This happens all the time. Take the hottest "hot button" issue around: abortion. Those who oppose abortion feel they have the moral high ground in doing so. But those who think abortion is fine have the legal high ground. The moralists can protest, complain, lobby, write letters, and hold signs in order to get the law changed. But they cannot - they may not - prevent a person from having an abortion. Because the law says abortion is permissible. The law may not be right or just, but it is the law. Until it is changed, it is the law. The situation with stealing audio tracks which are owned by someone else is the same thing. The law says you may not take it without permission. We don't have to like the law, we don't have to agree with the law, but it is the law, and if we break it, we are doing something wrong.

If we do not have the rule of law, we have lawlessness. Pointing out the wrong in someone else is a common rationalization to do wrong ourselves. But, as we have been told since we were children, two wrongs don't make a right.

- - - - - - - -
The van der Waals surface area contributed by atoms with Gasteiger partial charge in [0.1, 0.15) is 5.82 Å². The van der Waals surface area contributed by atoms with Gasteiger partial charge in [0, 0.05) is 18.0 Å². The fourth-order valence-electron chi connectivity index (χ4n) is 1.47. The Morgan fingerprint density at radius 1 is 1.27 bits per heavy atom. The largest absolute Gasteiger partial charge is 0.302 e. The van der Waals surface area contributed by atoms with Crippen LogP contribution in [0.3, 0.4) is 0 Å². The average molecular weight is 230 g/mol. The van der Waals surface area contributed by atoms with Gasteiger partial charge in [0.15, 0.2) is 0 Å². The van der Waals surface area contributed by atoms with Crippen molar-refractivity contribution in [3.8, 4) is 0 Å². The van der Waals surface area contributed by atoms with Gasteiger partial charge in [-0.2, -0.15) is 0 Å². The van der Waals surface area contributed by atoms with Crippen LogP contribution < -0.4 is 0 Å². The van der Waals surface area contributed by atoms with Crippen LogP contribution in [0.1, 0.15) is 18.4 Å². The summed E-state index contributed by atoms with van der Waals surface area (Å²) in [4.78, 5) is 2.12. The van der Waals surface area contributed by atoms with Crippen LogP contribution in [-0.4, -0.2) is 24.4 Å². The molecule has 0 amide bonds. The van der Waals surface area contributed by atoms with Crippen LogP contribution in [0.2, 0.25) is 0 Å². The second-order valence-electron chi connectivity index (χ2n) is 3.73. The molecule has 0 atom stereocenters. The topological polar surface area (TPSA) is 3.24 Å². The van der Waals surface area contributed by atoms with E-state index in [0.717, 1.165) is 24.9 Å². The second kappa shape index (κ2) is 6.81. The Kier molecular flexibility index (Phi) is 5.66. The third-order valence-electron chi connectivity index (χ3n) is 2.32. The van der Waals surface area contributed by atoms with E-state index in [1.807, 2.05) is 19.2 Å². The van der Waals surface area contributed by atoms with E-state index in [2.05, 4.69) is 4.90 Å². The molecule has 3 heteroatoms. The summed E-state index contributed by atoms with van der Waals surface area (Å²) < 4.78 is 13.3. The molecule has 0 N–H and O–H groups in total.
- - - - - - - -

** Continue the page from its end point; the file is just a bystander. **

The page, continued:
Another thing has to be kept in mind as well. It's not just the "big record companies" who manufacture and distribute CDs. Lots of "little guys" do it, too. People who by no stretch of the imagination can be seen as "fat cat big record companies who are ripping off artists."

Today anyone with enough time and money can self-produce a CD. I've done it several times. Sometimes a project has low overhead. But other times the project might be very creative, very interesting, and, therefore, very expensive. I have one CD on the market which cost $20,000 to make the first 1000 copies. I have another one released in 2003 that cost more than that.